The funding formula embodied in the LCDC Agreement should be explored either as an alternative to, or in combination with, the lifting of the $5 billion cap. Money borrowed underthe guarantee continues to be a contingent liability of the province, while federal equity participation reduces the financial burden on the province, making this a preferred option.

This LCDC model would allow for the injection of federal funds in the form of equity. The LCDC was based on 49% equity from the federal government and 51% from the province. Based upon the current $11.4 billion cost estimate the equity share is $5.9 billion. Applying the LCDC model could relieve the province of the obligation to inject $2.9 billion, leaving it to finance $3.0 billion in “equity”. There are many other variations of this funding model but injection of federal equity would reduce the pressure on the province at a time when the province is financially stressed.

The federal government should insist on a cost benefit analysis of the option of suspending the generation project while completing the transmission lines, compared with blindly going forward with the project as currently configured. Such a cost benefit analysis should be a condition precedent to any further federal support.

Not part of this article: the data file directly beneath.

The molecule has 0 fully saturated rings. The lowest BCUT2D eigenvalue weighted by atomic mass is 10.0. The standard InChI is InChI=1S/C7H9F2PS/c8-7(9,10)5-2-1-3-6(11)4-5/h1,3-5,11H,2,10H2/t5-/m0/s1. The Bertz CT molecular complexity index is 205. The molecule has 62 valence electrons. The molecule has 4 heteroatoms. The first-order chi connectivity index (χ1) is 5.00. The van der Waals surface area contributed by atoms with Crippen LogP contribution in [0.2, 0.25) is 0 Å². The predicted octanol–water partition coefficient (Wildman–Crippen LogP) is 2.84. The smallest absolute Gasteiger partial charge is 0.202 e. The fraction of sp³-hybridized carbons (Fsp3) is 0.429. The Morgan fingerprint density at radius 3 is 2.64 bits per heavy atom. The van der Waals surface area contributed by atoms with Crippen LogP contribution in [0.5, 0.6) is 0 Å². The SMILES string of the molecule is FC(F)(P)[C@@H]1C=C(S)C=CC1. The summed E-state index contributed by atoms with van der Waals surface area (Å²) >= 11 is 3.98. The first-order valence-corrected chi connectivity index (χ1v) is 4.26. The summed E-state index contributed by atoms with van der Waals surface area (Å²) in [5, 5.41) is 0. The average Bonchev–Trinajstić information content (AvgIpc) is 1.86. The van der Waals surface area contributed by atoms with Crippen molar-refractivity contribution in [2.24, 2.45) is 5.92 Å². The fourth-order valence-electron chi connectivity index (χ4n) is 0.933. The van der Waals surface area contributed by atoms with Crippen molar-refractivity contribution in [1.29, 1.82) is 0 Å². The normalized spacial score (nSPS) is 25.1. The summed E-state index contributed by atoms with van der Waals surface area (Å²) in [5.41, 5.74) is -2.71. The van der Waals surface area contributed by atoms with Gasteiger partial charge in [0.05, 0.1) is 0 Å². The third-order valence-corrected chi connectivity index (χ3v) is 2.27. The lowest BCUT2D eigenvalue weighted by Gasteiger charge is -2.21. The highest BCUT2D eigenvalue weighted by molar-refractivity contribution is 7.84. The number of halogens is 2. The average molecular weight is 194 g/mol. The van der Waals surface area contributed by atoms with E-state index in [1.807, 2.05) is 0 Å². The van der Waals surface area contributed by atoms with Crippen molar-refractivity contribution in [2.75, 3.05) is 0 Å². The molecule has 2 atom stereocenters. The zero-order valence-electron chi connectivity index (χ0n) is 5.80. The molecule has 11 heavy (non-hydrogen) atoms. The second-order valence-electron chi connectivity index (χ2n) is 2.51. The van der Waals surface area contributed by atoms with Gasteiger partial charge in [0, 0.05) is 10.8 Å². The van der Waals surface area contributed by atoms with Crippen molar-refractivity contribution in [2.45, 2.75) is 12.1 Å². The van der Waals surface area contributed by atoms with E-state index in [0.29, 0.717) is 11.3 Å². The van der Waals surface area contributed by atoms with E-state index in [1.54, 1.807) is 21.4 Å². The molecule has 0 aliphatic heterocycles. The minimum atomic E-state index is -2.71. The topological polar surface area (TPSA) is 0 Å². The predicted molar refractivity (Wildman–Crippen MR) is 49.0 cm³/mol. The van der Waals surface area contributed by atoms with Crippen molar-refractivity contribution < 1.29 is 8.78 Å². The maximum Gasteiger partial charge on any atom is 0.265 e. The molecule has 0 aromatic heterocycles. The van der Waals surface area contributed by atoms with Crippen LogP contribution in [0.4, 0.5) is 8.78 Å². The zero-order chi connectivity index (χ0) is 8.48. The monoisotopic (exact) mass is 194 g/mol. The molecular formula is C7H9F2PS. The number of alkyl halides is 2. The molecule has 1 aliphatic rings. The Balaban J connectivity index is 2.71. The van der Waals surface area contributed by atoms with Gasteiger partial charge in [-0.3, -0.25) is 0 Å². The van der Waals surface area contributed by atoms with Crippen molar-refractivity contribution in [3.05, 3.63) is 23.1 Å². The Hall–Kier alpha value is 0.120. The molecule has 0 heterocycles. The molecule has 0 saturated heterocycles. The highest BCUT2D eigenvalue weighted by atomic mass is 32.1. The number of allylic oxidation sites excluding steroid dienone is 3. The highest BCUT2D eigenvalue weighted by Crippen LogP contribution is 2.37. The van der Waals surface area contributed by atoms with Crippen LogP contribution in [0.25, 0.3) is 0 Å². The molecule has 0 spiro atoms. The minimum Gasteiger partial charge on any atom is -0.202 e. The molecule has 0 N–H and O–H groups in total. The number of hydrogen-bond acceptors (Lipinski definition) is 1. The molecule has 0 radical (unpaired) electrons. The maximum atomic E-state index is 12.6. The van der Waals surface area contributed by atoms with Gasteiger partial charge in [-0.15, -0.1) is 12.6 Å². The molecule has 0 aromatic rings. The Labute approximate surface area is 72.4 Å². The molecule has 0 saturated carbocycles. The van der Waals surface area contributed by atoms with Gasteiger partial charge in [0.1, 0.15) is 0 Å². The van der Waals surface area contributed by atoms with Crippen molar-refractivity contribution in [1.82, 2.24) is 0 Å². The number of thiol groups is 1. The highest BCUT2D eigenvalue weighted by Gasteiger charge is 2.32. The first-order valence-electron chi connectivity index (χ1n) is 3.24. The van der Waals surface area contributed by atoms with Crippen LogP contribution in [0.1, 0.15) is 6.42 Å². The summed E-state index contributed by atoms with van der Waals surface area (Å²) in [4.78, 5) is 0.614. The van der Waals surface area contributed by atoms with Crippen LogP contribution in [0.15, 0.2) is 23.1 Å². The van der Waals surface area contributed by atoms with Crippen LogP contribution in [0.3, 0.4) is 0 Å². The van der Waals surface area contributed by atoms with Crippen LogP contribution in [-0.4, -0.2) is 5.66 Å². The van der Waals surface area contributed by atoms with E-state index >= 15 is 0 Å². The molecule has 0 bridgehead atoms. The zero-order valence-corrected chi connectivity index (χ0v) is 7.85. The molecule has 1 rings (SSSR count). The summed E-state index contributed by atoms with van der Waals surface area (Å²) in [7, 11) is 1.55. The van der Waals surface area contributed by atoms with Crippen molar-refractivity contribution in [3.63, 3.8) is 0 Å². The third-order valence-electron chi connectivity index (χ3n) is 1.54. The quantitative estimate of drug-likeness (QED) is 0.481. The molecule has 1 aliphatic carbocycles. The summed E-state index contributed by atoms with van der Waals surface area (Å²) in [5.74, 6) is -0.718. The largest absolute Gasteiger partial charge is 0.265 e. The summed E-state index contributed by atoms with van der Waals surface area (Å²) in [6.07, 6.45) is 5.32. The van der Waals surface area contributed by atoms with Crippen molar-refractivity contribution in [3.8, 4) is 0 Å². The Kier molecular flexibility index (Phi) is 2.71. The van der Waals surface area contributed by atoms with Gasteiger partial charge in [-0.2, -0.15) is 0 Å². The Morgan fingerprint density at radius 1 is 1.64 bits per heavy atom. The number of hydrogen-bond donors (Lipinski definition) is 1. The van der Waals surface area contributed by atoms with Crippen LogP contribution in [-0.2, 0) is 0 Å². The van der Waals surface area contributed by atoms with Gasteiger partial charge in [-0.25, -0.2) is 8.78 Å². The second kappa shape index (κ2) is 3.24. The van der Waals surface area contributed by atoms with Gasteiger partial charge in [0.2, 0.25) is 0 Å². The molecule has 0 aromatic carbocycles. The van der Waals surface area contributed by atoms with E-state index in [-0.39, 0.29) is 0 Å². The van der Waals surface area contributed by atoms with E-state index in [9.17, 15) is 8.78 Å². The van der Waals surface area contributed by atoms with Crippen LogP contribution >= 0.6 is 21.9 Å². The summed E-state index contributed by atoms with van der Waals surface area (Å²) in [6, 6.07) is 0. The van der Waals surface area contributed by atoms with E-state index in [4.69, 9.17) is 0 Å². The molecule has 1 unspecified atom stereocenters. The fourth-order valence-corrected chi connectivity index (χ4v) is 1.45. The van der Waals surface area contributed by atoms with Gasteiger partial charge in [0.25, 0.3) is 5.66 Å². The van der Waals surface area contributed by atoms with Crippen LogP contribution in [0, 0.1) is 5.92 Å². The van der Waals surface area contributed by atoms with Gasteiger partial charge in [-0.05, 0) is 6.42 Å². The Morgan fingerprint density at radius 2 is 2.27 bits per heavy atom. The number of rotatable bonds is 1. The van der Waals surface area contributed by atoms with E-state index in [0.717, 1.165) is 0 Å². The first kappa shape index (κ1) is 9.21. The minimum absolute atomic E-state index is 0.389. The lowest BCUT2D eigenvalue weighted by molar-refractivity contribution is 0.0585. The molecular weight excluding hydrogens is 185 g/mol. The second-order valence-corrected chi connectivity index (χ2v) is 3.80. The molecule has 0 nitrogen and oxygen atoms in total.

The Arguments for enhanced federal cost sharing
The case for enhanced federal participation through joint ownership through an LCDC model is based on the following three arguments:

First, the burden upon the province has increased significantly since the Term Sheet of 2010 and the decision to sanction in December 2012. It was unrealistic at the outset for the province to assume full responsibility for a completion guarantee pursuant to the loan guarantee agreement.

Second, the federal government was complicit in the decision to proceed, notwithstanding strong caveats expressed by a joint federal provincial environmental panel and by the province’s public utilities board.

Third, the share of the energy which will be consumed within the province has dramatically changed, partly because of Nova Scotia’s strong leverage, arising